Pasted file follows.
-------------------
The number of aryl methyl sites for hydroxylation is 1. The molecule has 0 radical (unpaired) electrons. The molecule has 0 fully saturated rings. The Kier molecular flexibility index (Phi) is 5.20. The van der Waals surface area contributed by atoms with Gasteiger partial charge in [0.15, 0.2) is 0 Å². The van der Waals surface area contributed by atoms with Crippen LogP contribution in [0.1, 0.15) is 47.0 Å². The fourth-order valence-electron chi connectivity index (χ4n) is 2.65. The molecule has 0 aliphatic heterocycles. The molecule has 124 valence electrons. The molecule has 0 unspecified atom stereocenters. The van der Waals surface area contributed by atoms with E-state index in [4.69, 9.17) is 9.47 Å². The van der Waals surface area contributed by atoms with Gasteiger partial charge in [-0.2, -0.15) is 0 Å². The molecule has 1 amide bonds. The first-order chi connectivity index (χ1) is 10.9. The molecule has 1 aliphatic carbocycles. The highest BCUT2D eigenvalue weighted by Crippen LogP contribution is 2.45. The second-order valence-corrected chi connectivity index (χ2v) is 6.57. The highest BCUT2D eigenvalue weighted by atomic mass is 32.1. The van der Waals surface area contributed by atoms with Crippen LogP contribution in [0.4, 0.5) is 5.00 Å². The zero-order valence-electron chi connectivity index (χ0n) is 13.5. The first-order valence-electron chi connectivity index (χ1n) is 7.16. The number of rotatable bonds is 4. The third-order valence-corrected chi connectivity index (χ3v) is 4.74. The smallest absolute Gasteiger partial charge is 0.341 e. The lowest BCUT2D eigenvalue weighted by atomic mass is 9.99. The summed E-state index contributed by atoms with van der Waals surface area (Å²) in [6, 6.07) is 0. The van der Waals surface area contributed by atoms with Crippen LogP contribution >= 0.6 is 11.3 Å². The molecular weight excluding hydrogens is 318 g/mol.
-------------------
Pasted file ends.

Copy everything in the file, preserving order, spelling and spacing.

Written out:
The number of aryl methyl sites for hydroxylation is 1. The molecule has 0 radical (unpaired) electrons. The molecule has 0 fully saturated rings. The Kier molecular flexibility index (Phi) is 5.20. The van der Waals surface area contributed by atoms with Gasteiger partial charge in [0.15, 0.2) is 0 Å². The van der Waals surface area contributed by atoms with Crippen LogP contribution in [0.1, 0.15) is 47.0 Å². The fourth-order valence-electron chi connectivity index (χ4n) is 2.65. The molecule has 0 aliphatic heterocycles. The molecule has 124 valence electrons. The molecule has 0 unspecified atom stereocenters. The van der Waals surface area contributed by atoms with E-state index in [4.69, 9.17) is 9.47 Å². The van der Waals surface area contributed by atoms with Gasteiger partial charge in [-0.2, -0.15) is 0 Å². The molecule has 1 amide bonds. The first-order chi connectivity index (χ1) is 10.9. The molecule has 1 aliphatic carbocycles. The highest BCUT2D eigenvalue weighted by Crippen LogP contribution is 2.45. The second-order valence-corrected chi connectivity index (χ2v) is 6.57. The highest BCUT2D eigenvalue weighted by atomic mass is 32.1. The van der Waals surface area contributed by atoms with Crippen LogP contribution in [0.4, 0.5) is 5.00 Å². The zero-order valence-electron chi connectivity index (χ0n) is 13.5. The first-order valence-electron chi connectivity index (χ1n) is 7.16. The number of rotatable bonds is 4. The third-order valence-corrected chi connectivity index (χ3v) is 4.74. The smallest absolute Gasteiger partial charge is 0.341 e. The lowest BCUT2D eigenvalue weighted by atomic mass is 9.99. The summed E-state index contributed by atoms with van der Waals surface area (Å²) in [6, 6.07) is 0. The van der Waals surface area contributed by atoms with Crippen LogP contribution >= 0.6 is 11.3 Å². The molecular weight excluding hydrogens is 318 g/mol.